Person:Hezekiah Sellards (1)

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Hezekiah Sellards
b.1732
 
Facts and Events
Name Hezekiah Sellards
Gender Male
Birth? 1732
Marriage 1752 Ulster, Irelandto Jean Brevard

About Hezekiah Sellards

From the the book "APPALACHIA CROSSROADS" by Clayton R. Cox, page 1:

For the story of our progenitor, Hezekiah Sellards, one of necessity must rely upon the historical writings of Eastern Kentucky's foremost historians; William Elsey Connelley, William Ely, Henry P. Scalf, and the Sellards family historian, Dr. Elias Howard Sellards, for the traditional story. This area is indeed fortunate to have men of their caliber whose love for the valley and its families was such they took the time and effort to record its pasts.

Despite his prominence and prowess, Hezekiah, a foremost woodsman and frontiersman, seems to have eluded the records of the areas in which he sojourned. So much so, that if it were not for his host of descendants and the prevalent usage of his given name, Hezekiah, in the different family branches, one could almost feel he was the figment of a writer's imagination.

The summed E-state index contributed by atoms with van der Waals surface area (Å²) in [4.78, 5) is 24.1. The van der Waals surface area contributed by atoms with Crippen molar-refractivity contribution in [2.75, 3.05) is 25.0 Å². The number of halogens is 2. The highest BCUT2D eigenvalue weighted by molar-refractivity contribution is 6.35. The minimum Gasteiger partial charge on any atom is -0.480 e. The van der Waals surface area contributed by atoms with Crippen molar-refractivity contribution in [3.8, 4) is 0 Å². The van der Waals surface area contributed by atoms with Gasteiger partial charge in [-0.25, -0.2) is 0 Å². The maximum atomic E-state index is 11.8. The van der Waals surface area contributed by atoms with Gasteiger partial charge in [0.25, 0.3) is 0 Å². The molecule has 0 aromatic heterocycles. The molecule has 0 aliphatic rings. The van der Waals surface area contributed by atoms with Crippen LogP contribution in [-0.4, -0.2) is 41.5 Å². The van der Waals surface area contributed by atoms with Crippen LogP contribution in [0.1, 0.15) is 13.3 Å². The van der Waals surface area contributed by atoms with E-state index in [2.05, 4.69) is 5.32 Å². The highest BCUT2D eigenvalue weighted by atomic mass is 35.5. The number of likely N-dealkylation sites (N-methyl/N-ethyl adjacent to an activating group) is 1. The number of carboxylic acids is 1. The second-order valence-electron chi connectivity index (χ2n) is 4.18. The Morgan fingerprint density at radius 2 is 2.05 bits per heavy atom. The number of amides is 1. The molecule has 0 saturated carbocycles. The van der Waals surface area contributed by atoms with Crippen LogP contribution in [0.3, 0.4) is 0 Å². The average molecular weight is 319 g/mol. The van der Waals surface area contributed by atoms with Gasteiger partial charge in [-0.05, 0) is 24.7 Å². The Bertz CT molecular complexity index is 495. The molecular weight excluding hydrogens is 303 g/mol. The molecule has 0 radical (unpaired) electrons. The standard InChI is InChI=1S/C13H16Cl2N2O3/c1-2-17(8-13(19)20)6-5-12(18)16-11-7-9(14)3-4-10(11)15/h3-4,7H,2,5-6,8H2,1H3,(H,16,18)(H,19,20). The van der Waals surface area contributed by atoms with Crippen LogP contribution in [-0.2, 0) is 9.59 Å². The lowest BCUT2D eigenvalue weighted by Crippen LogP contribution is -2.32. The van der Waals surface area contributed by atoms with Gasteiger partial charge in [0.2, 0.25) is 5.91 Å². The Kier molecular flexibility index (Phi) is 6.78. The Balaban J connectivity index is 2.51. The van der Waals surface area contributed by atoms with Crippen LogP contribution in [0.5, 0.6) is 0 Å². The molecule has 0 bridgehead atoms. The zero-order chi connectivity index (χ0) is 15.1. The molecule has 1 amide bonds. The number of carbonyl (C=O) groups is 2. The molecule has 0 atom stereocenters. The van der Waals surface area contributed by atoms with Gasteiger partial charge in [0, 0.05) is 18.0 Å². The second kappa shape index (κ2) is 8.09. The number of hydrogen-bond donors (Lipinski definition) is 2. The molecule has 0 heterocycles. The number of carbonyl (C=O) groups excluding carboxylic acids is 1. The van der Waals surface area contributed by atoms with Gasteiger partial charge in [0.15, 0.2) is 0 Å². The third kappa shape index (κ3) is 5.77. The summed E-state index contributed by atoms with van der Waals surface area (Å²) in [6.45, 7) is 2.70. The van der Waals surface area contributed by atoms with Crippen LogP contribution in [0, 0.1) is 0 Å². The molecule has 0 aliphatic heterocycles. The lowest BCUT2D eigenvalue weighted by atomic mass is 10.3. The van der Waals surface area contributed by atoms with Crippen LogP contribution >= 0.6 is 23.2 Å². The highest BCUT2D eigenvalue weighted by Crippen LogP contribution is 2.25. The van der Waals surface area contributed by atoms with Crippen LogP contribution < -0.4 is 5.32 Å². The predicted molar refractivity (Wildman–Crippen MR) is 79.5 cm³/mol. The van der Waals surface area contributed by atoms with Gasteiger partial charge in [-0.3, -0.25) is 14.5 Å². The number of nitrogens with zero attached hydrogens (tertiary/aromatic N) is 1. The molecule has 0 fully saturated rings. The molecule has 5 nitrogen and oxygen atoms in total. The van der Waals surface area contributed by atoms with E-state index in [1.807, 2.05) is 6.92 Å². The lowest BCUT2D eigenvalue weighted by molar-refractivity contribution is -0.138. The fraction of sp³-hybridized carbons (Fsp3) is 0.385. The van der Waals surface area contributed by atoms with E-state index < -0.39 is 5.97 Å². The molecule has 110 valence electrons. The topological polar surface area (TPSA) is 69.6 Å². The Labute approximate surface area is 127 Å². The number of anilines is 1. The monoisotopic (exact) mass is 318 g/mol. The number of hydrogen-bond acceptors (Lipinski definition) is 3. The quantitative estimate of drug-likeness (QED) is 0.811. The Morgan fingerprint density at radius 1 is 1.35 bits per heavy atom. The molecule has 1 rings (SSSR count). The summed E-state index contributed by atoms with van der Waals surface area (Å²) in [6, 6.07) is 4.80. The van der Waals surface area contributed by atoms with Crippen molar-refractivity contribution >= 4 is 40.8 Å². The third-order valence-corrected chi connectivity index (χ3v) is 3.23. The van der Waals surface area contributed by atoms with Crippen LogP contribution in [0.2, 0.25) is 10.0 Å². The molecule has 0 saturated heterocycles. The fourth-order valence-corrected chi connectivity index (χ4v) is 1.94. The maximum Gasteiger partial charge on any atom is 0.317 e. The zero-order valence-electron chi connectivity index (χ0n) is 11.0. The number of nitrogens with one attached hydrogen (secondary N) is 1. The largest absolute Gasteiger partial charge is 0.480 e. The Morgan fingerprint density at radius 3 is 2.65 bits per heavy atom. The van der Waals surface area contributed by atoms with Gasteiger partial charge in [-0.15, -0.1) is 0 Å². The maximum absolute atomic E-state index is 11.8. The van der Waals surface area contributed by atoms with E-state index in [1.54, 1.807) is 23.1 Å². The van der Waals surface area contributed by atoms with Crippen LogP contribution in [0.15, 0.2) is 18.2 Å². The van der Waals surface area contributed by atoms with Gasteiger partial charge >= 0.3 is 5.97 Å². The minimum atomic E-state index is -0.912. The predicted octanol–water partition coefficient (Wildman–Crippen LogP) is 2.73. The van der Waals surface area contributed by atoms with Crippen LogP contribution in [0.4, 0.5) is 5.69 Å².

Tradition is strongly entrenched in this recorded past and throughout the family that the family migrated from Scotland to Ireland, probably in the vicinity of Ulster, Ireland. A Scotch Irishman, and a victim of political and religious persecution, Hezekiah left his native Ireland for the free shores of America in 1732. Just where he landed or by what ship he arrived is not known. For a time he settled in Pennsylvanie and then moved into the headwaters of the beautiful and charming Shenandoah Valley of Virginia.

A staunch Presbyterian and lay leader of that church, he often performed the preaching for the gatherings when the minister was not available. His deep seated religious beliefs were deeply inbred in his offspring, intoning the fatherly love and philosophy of bringing up your children in the way they should go. Being a man of learning, he believed in education and made sure his children were instructed in common elementary schooling.

Being of pioneer spirit, a capable woodsman and able hunter he, like most of the pioneers, did not like crowded living. So much so, it is reported he lived twenty miles from his nearest neighbor.

Just why Hezekiah decided to leave the Shenandoah is not known. Maybe the area was becoming too populated or stable for his pioneer spirit. Many were migrating down the valley and westward at this period of time. Their stories of the frontier opportunities of abundant game, land and adventure were no doubt enticing. It might have been the appeal of a slightly warmer climate or a combination of these which prompted his move to the wilderness area of Walkers Creek in southwestern Virginia.